The Babadook

There’s enough to be scared of in the world without having to worry about children’s storybooks too. But thanks to The Babadook, a generation of parents will be secretly worrying that the books they read to their kids at bedtime will unleash an all-powerful demon in their house.

The Babadook, an independent production from Australia, follows a mother who lost her husband in a car crash as he drove her to hospital to give birth to their son. Her son, now six, regularly acts out and strongly believes in the existence of monsters, particularly a top-hat-wearing chap storybook character named Mr. Babadook (who looks a bit like Papa Lazarou from The League of Gentlemen).

The young lad turns out to be completely right, however, and Mr. Babadook torments the family to the point of insanity by predicting a series of horrendous events to come. The Babadook isn’t your standard monster movie, though, with the real demon revealed by the fantastic ending.

Although he’s now considered one of cinema’s finest monsters, Mr. Babadook has recently been adopted as a gay rights icon after the film was mistakenly labelled as an LGBT drama on Netflix.


Wolf Creek

The Australian outback is scary for a number of reasons: the giant insects, the lack of water, the myriad animals that can kill you with a single look. Wolf Creek, a low budget slasher flick, gives us another reason to avoid venturing out into the wild: crazed psychopaths.

Wolf Creek is the story of three backpackers who are pursued by a bloke named Mick Taylor, who subjects them to relentless torture and punishment for no reason beyond being a bit mad.

It’s not exactly light entertainment but that’s not the point; this is an intense, tough movie for only the strongest-stomached horror fans.


It Follows

Horror movies have been around for over 100 years, so it’s no surprise the genre is getting a bit stale; there are only so many times you can watch a group of attractive young people being murdered before boredom sets in.

It Follows takes that basic slasher movie premise and twists it. Instead of having its good looking young protagonists stalked by a mass murderer, they’re followed by a supernatural force that constantly pursues them at walking pace and always knows where they are. The only way to rid yourself of the force (and avoid death) is to jump into bed with someone else.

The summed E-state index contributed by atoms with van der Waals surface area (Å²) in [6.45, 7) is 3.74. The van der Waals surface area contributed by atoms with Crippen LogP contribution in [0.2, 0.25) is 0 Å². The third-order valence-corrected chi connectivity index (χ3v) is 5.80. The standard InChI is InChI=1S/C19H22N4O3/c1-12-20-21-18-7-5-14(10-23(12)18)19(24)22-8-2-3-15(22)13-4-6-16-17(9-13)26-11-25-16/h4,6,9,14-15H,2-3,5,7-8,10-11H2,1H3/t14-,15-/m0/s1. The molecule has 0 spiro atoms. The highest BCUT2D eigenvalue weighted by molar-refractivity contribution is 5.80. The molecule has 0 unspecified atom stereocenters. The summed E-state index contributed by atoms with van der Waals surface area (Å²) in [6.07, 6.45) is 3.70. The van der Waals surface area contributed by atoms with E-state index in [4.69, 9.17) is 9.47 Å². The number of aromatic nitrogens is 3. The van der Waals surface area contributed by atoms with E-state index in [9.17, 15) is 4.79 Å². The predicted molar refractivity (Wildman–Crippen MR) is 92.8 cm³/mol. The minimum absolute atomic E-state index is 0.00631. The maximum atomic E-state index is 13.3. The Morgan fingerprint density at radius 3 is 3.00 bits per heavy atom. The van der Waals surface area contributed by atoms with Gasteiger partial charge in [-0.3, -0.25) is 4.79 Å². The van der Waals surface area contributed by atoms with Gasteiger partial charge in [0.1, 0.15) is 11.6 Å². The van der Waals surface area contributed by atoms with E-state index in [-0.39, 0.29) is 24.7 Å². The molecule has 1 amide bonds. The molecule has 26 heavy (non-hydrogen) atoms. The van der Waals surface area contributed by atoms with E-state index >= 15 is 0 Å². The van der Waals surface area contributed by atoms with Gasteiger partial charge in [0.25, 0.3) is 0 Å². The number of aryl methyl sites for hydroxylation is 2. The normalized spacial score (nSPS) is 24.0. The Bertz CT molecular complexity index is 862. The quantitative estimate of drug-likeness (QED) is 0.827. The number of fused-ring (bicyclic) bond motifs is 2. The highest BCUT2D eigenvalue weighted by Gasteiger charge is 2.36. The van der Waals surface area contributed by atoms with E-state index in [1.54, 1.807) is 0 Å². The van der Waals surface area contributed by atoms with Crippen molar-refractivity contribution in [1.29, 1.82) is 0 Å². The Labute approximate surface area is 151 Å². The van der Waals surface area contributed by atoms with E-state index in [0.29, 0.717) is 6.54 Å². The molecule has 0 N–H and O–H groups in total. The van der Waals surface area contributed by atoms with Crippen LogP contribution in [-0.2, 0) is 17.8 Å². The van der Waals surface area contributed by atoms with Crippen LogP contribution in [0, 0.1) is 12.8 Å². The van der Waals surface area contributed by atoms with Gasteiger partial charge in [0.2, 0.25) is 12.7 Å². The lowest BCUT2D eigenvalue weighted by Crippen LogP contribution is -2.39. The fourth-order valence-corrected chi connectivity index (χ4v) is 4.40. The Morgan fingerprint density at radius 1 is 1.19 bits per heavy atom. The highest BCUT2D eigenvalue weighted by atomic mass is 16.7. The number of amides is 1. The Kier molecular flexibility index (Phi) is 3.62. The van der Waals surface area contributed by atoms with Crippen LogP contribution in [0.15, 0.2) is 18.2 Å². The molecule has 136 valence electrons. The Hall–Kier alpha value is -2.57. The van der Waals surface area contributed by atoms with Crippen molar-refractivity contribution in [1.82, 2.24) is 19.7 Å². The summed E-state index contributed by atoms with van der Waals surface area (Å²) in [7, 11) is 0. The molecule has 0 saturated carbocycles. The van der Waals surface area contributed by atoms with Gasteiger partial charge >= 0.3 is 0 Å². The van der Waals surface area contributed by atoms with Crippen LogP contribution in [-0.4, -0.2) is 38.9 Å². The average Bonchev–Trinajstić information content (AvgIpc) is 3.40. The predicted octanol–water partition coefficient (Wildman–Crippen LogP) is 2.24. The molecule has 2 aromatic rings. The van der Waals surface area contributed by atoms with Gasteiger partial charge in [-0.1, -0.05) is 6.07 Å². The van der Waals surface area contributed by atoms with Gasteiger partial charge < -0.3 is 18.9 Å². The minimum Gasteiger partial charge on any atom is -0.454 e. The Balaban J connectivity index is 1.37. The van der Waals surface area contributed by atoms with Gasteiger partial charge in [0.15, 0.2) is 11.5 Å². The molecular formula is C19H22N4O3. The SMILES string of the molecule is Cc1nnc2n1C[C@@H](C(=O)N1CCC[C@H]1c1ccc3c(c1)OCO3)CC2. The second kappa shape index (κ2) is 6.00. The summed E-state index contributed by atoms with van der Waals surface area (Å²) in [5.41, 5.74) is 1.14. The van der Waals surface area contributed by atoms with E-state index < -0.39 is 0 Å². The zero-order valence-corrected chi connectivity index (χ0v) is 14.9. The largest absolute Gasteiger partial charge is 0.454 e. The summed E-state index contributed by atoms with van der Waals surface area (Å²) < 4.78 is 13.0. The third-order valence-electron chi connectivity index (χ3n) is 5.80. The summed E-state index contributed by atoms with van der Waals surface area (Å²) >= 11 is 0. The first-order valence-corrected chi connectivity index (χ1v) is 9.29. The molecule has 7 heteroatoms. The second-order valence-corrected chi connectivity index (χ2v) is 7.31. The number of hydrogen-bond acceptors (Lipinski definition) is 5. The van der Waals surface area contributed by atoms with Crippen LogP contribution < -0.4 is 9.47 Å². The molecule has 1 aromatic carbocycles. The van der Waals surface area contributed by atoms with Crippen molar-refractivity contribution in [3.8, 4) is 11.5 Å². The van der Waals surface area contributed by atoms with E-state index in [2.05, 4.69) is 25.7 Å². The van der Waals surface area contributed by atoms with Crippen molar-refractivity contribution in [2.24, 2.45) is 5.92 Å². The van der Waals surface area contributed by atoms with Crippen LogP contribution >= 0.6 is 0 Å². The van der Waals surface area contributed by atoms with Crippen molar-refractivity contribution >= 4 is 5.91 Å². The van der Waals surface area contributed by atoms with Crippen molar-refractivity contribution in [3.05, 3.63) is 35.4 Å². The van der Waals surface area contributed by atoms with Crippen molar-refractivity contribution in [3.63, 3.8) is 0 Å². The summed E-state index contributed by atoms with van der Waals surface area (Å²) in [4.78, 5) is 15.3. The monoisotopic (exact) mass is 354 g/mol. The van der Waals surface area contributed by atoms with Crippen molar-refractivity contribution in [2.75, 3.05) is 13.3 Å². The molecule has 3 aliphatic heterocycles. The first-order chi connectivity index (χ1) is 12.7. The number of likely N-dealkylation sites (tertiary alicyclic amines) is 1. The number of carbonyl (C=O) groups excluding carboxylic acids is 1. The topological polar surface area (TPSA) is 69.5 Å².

It’s an incredible take on the genre and arguably the most original horror movie of the past five or so years. And, like all good horror movies, it has a strong dose of social commentary lurking under the surface too.


Get Out

Jordan Peele is best known as one-half of the much-loved comedy duo Key and Peele. If you had to guess who would make possibly the decade’s best horror movie, he probably wouldn’t even be in the top 100.

And yet, here we are. Get Out, Peele’s debut feature, follows interracial couple Chris and Rose as they visit the estate owned by Rose’s parents. However, Chris starts to notice that Rose’s parents groundskeeper and housekeeper are acting strangely.

Get Out isn’t a traditional horror movie by any means, with more than a few funny moments and social commentary thrown in for good measure. But, like It Follows, it’s a unique and exciting take on the genre that feels extremely timely given recent world events.


The Ring


Before The Ring, the only scary things about videotapes were having to rewind films at the end and the poor picture quality.

Then along came Samara and her strangely terrifying hair, crawling out of the TV and murdering anyone who dared watch her home movie (which is actually quite artistic; David Lynch would be proud).

The Ring was one of the first successful adaptations of Japanese horror too, which tends to be more supernatural than its Western counterparts. It inspired a spate of adaptations, including a sequel that gets a bit too wrapped up in its own mythology (but is still pretty decent).